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Homework Help: Need help

  1. Apr 16, 2007 #1
    need urgent help

    1. The problem statement, all variables and given/known data
    Still working on the question I posted few days ago, here's the link for that question:

    I kinda got confident over my answer, but I discovered another formula, and it screwed up everything.
    It is:
    [tex]V_{1,f} = \frac{m_{1}-m_{2}}{m_{1}+m_{2}} v_{1,i} + \frac{2 * m_{1}}{m_{1}+m_{2}} v_{2,i} [/tex]
    [tex]V_{2,f} = \frac{m_{1}-m_{2}}{m_{1}+m_{2}} v_{2,i} + \frac{2 * m_{1}}{m_{1}+m_{2}} v_{1,i} [/tex]

    Hope, I put the tex code right. Anyhow, it gives me

    But using my that previous way(that relativity method) I get

    Now, I am confused over mine(I tried that applet, but it is pretty cumbersome
    to set values.

    Anyhow, if anyone can tell me which answer is right?
    I would be really thankful. I have this thing due tomorrow :cry:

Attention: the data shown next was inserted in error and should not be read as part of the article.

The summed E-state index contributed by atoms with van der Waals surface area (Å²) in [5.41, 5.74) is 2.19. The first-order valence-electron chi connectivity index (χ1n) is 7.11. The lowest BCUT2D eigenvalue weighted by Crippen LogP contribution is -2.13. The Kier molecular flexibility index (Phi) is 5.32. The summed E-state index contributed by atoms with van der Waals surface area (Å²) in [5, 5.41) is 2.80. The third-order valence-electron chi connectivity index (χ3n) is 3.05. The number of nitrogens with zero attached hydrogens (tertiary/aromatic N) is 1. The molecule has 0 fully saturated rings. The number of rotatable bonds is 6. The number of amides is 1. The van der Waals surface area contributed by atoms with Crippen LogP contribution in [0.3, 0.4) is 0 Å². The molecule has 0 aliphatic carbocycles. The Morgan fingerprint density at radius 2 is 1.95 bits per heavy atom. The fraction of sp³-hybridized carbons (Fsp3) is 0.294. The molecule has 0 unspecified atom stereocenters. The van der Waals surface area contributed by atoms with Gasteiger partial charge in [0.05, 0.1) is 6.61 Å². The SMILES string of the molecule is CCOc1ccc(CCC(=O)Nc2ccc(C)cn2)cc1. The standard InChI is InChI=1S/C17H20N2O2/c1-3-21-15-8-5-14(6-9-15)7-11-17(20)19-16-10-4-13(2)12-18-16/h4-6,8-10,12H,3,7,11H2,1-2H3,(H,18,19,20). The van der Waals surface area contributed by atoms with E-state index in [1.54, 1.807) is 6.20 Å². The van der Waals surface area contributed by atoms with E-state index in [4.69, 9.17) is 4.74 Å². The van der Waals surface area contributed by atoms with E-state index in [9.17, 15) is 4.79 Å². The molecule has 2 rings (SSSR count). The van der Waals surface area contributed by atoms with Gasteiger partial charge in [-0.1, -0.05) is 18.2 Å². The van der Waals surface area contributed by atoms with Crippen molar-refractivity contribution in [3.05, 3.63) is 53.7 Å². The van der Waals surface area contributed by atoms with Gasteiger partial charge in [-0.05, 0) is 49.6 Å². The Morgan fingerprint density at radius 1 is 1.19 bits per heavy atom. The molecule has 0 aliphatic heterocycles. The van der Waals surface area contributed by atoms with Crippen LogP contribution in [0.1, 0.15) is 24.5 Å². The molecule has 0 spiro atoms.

2. jcsd
  3. Apr 16, 2007 #2


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    I didn't really look that closely at your relativity method, but did you convert back to the "non-relativity" frame after you found your values? Just an idea.
  4. Apr 16, 2007 #3
    Yes, I did.
    And if I use my answers, then they give total final kinetic energy same as before the collisions.
    However, the answer that that formula gives provide a different total kinetic energy(But I saw it in like two Physics books since then)
  5. Apr 16, 2007 #4
    just one last more question

    A metal tube is 2.40 m long and has a mass of 800g. It contains 200g sliding mass at its front end. There is no friction between any surface. When the sliding mass reached the end of the tube, it sticks to a magnet attached there. How long would it take the tube to travel a distance of 6.00 m, if the metal tube has an initial velocity of 6.00 m/s?

    I calculated time it took before the sliding mass reached the end, and then found the distance left to cover when this happens, and find time for that distance. And, I got 1.16 s.
    Anyone can check my answer?
  6. Apr 16, 2007 #5
    oops, that was supposed to go in a new thread
  7. Apr 16, 2007 #6


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    I think those equations you posted are intended for one-dimensional collisions.
  8. Apr 16, 2007 #7
    yes, the book mentions that. However, I did break the velocities into components. So, shouldn't that make the collision 1-dimensional for each axis?
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